Maybe you have already read the article, I find an analogy here with Feist v. Rural case. In both cases, they are compiling the facts. But if Bing search algorithm is built upon that from Google as claimed, then Bing is quite likely to violate the copyright law.
I am not sure if discussion of an argument not suggested in the trial would be relevant to our class. If it is relevant, one point that the ACLU left unchallenged is that the Government put in place an act to “protect” minors from certain type of materials without showing that type of targeted material was harmful.
Psychologists hold that sexuality is a natural part of humanity for people of all ages, including children, and sexual health is part of overall physical and mental health (see, for example, Facing Facts: Sexual Health for America’s Adolescents by the National Commission on Adolescent Sexual Health, or the Handbook of Adolescent Development by Jackson). If children are not asexual then what are we protecting them from? Certain kinds of sex, which is to say personal taste?
Kids have access to observe sex and sexuality of other species, for example among their pets, or neighborhood stray animals, or on PBS or nature channel shows and I am aware of no proof or indication that children observing these activities are negatively psychologically affected. (Nor, to take it a step further, do young non-human animals when observing adults in their species having sex seem negatively affected). Children of some European countries have more access to sexual imagery than in the U.S. – they also seem fine.
Take the classic example of Sweden. Greater freedom of speech particularly regarding sexuality in Sweden makes sexually-explicit contact more easily available (including to minors), and further compulsory sex education in schools begins at age 6, according to US News & World Report, March 27, 2007. US News goes on to note that STD’s and teen pregnancy in Sweden are among the world’s lowest (and, for those concerned with promiscuity, rates of girls under age 15 having sex is lower in Sweden than in the U.S.). A possible interpretation of these facts is that when we deal with sex in a straightforward manner in general, part of that experience is an opportunity to educate children. With open dialogue, the resulting fewer cases of teen pregnancy and sexual diseases would indicate less harm (than a closed attitude).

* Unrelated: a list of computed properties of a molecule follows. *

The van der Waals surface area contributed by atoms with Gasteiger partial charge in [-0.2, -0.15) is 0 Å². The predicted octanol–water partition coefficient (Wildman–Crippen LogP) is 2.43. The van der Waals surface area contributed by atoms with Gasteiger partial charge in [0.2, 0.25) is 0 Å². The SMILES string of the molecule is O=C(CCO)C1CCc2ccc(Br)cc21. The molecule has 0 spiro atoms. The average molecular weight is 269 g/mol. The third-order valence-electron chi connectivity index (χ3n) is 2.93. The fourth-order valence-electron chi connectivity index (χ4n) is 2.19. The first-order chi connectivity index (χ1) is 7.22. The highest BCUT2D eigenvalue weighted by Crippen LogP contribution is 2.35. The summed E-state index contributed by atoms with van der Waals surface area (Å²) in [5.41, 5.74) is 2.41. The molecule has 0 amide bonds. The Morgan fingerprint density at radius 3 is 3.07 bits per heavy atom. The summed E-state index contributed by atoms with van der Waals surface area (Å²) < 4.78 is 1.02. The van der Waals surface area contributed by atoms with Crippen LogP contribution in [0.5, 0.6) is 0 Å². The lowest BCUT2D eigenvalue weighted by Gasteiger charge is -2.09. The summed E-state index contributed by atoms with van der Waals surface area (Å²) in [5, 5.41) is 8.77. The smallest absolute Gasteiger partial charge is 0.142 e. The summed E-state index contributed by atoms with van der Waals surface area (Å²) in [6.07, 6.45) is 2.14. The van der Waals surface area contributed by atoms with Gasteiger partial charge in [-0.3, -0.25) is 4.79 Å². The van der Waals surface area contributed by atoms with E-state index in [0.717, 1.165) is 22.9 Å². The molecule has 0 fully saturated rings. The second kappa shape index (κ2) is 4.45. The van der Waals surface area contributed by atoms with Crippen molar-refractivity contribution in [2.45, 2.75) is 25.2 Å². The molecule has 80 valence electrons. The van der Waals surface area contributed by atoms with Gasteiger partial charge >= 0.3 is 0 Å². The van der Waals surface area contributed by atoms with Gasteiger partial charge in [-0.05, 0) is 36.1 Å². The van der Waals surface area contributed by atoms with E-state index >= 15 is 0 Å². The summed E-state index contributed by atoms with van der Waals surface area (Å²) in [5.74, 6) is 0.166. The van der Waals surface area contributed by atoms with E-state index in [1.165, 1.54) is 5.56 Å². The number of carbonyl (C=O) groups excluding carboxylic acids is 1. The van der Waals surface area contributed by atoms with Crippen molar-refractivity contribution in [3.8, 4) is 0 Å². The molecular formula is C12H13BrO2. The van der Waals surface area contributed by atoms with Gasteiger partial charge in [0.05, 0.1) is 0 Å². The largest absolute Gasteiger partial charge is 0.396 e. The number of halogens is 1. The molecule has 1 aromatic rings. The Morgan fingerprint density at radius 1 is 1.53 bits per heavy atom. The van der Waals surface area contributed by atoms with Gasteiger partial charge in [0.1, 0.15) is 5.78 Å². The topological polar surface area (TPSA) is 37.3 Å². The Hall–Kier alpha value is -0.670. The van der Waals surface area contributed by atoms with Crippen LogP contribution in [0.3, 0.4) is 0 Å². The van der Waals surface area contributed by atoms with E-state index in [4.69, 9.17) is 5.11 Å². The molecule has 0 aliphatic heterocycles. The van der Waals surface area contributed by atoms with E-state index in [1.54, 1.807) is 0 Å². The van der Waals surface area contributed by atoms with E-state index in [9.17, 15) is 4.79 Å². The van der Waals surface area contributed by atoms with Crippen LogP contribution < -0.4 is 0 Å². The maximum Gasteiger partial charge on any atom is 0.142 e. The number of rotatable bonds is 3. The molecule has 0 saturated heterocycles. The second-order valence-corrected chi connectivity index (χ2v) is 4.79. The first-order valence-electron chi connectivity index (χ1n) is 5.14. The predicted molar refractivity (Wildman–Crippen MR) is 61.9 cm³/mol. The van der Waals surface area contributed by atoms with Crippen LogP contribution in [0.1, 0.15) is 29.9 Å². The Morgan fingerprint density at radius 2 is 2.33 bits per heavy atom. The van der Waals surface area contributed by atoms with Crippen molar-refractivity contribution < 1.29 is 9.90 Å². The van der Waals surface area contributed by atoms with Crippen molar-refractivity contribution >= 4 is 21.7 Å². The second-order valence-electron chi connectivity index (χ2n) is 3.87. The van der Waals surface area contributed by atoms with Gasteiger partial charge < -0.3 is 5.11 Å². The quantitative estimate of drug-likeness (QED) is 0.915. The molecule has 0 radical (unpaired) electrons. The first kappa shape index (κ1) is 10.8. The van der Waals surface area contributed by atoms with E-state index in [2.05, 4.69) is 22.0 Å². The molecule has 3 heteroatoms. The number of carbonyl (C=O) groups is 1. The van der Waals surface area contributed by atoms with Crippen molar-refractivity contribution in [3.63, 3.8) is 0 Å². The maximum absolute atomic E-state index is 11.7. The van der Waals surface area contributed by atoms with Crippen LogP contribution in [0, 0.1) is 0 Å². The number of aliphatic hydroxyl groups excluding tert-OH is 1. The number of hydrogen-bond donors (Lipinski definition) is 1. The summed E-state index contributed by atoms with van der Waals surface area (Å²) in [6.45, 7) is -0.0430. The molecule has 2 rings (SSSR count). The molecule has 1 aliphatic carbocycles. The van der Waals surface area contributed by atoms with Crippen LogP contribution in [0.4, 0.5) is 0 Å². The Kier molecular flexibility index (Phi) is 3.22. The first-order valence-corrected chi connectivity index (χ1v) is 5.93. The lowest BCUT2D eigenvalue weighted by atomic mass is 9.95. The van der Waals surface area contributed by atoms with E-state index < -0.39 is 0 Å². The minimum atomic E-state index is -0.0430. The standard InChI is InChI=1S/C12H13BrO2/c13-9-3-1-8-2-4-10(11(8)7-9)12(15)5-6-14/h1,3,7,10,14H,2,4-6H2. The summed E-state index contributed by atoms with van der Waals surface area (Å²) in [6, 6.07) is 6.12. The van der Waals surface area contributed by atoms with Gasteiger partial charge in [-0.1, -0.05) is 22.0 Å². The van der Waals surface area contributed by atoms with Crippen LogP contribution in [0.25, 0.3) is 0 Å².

I am not convinced banning sexual websites from minors view is a protective gesture, and, on the contrary, it may instead be harmful to minors. Whether or not you agree that banning websites would be harmful, we can all agree that, unless evidence of such harm was given in the preceeding trials related to this case and not recounted in this particular appeal document, that the Government has not proven this assumption.
(on call blog post by Evan M. Smith & Christen Penny)
Freedom of expression is a legal right as outlined in the First Amendment of the US Constitution. However, an exception to that right deals with the distinction between an adult’s right to freely express him or herself vs. the need to protect minors from “indecent” material. Whose responsibility is it to protect minors from this “indecent” content? One suggestion is that it’s the parent’s responsibility to decide what his/her child has access to. One way for the parent to limit access is to install filtering technology that limits what users can view online. Another suggestion is that it’s the role of government to implement appropriate laws. In the case of television, the Federal Communications Commission (FCC) oversees content and fines broadcasters who disseminate harmful content. For example, Janet Jackson’s 2004 “nipplegate,” which aired during a Superbowl half-time show (produced by MTV) to a prime-time audience. In regard to online content, the Child Online Protection Act (“COPA”) attempts to balance the regulation of content in a way that’s as least restrictive as possible to freedom of speech while at the same time limiting minor’s access to inappropriate content.
The MTV show “Skins” introduces another entity that regulates content — community organizations, such as the Parents Television Council, who police for (what they consider to be) indecent material and then exert power via media coverage. For example, several advertisers have pulled out of sponsorship deals for “Skins” in response to such criticism. Still, this doesn’t legally inhibit MTV from broadcasting the show (the content has not (yet) been declared indecent by the FCC).
Originally a British show, “Skins” has been tamed for American audiences. However, online streaming of content enables U.S. teens to watch the more risque, British, version of the show than what will be aired on TV. How would a parent limit his/her child’s access to the online show? One way to resolve this issue is for parents to install filters, especially since the laws of what’s harmful to minors differs from country to country. In addition, the use of filters affords parents the flexibility to parent in the way they best see fit. Parents will inevitably have differing views of what is appropriate for their children and the technological architecture of filtering, at the point of consumption, affords parents their needed flexibility.
This blog will be a space for you to share thoughts, stories, and links relevant to the content covered in INFO 205. Course details are available by following these links:
Since many students come into 205 unfamiliar with legal writing, we’ve also created a page of links to Resources that will help you as we move through the course material. If you come across any other links that you find useful, please email them to jhemerly@ischool and we’ll add them to the list.